Lanesborough Suggests School Look Elsewhere for Boiler Funds

By Brian RhodesiBerkshires Staff
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LANESBOROUGH, Mass. — The town's American Rescue Plan Act Committee has discussed a $50,000 request from Lanesborough Elementary School for a boiler replacement, suggesting the school consider looking for another funding source from the town. 


Jason McCandless, the school's superintendent, attended the committee's Monday meeting via phone after working with Town Administrator Joshua Lang to get the request on the agenda. Last week, McCandless shared the boiler issue with the School Committee, which will need repairs to work through the winter. 


"It was one of those things that somebody could have foreseen it, maybe, but not necessarily ... We do have a plan that looks at all of our equipment, all of our facilities and all of our physical plans, [the boiler] was not a part of that." he told the ARPA Committee. 


Multiple committee members asked McCandless why the school did not ask for money sooner in the ARPA process, at the annual town meeting, or in the school's own budget. The boiler cost would use most, if not all, of the town's remaining non-appropriated ARPA funds.


"Our committee has met, and we've pretty much earmarked most of the money now," said committee member and Department of Public Works Director William Decelles. "And we've been modifying it here, so there isn't a lot of access at this point." 


McCandless apologized for not coming to the town sooner and said nobody involved with the school had anticipated the problem before now. A replacement boiler, he told the School Committee last week, would likely not be ready until February. 


"This is something that should have been planned for," he said. "I think we've got the right team in place to work to make sure these things don't happen again in the future." 


Lang suggested free cash as another potential funding option for the boiler. A special town meeting, where the request is on the warrant, would be needed to approve the use of the free cash. 


"It seems to me that's where something like this should come from," said committee member and Fire Chief Jeffery DeChaine said. "It's a last minute thing; we didn't plan for it for whatever reason. But that's what that money should be for." 


In other business, an all-terrain vehicle that was to be paid for with ARPA money will be purchased and donated to the Fire Department by the Fireman's Association. DeChaine said he was also able to lower the cost of several other budgeted items.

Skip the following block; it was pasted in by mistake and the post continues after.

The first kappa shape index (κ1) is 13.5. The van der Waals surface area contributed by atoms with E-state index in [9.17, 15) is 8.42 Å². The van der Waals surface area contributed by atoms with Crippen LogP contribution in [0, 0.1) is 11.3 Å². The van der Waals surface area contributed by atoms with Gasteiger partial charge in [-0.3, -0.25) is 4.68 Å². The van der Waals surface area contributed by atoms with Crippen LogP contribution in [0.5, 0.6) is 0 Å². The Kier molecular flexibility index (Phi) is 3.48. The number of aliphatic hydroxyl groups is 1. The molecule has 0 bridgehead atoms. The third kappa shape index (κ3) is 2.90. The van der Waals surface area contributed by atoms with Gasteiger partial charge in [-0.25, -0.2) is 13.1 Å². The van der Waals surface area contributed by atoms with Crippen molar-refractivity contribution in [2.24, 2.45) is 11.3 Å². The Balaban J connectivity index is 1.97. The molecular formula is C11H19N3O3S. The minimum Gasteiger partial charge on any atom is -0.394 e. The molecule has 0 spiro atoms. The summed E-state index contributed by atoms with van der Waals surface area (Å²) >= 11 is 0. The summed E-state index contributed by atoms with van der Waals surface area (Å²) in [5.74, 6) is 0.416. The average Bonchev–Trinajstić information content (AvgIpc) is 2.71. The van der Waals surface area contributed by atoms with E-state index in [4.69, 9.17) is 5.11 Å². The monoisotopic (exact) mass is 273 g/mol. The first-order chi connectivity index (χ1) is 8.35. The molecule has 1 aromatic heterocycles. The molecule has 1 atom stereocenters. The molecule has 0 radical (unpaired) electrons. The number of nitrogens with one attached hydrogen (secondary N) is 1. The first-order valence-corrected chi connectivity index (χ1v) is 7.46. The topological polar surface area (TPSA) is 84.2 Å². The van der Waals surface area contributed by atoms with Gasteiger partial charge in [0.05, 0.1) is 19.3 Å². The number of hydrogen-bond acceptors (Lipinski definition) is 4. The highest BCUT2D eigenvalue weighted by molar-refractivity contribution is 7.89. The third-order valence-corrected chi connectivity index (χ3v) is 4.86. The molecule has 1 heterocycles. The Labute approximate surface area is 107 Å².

"I think the idea [of the committee] was to take these things as they come and then reshuffle the list and come up with a new bottom line," he said. "And then, as we move forward through the months, as things come up, we adjust." 

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Lanesborough Planner Pays Penalty for Conflict-of-Interest Violation

LANESBOROUGH, Mass. — Lanesborough Economic Development Committee Chair and Planning Board member Barbara Davis-Hassan paid a $30,000 penalty for violating the state's conflict of interest law.
The State Ethics Commission has issued a final decision and order allowing a joint motion to dismiss and approving a disposition agreement in which Davis-Hassan admits to violating the conflict of interest law by participating as a Planning Board member in a proposal to rezone the Berkshire Mall while she privately had an exclusive marketing agreement to sell the property, by representing the mall's owner in local tax and infrastructure matters, and by participating as a Planning Board member in a proposal to rezone a second property while privately serving as its listing agent.
The commission accepted Davis-Hassan's payment of a $30,000 civil penalty and dismissed the adjudicatory proceeding against her.
Davis-Hassan, who owns and operates Barb Hassan Realty, had an exclusive marketing agreement to lease space in or sell the Berkshire Mall when she participated as a Planning Board member in a proposal to rezone the mall property to facilitate redevelopment. After Lanesborough town meeting approved the rezoning, the mall sold in July 2022 for $8 million and Davis-Hassan received a $240,000 commission on the sale.
Through these actions as a Planning Board member, Davis-Hassan violated the conflict of interest law's prohibition against public employees participating officially in matters in which they or their business have a financial interest. In addition to her actions concerning the mall property, Davis-Hassan also violated this prohibition in 2020, when she participated as a Planning Board member in discussing a proposal to rezone a Williamstown Road property for which she was the listing agent. That property later sold for $250,000, and Davis-Hassan received a $25,000 commission on the sale.
The conflict of interest law also prohibits municipal employees from acting as agent for anyone other than the municipality in connection with matters in which the municipality is a party or has a direct and substantial interest. Davis-Hassan violated this prohibition by representing Berkshire Mall owner Durga Property Holdings Inc. in Lanesborough-related matters in 2019 and 2020. 
During this time, Davis-Hassan appeared on Durga's behalf before the Baker Hill Road District (BHRD), an entity that assesses and collects taxes on properties within the district for road maintenance and municipal services. 
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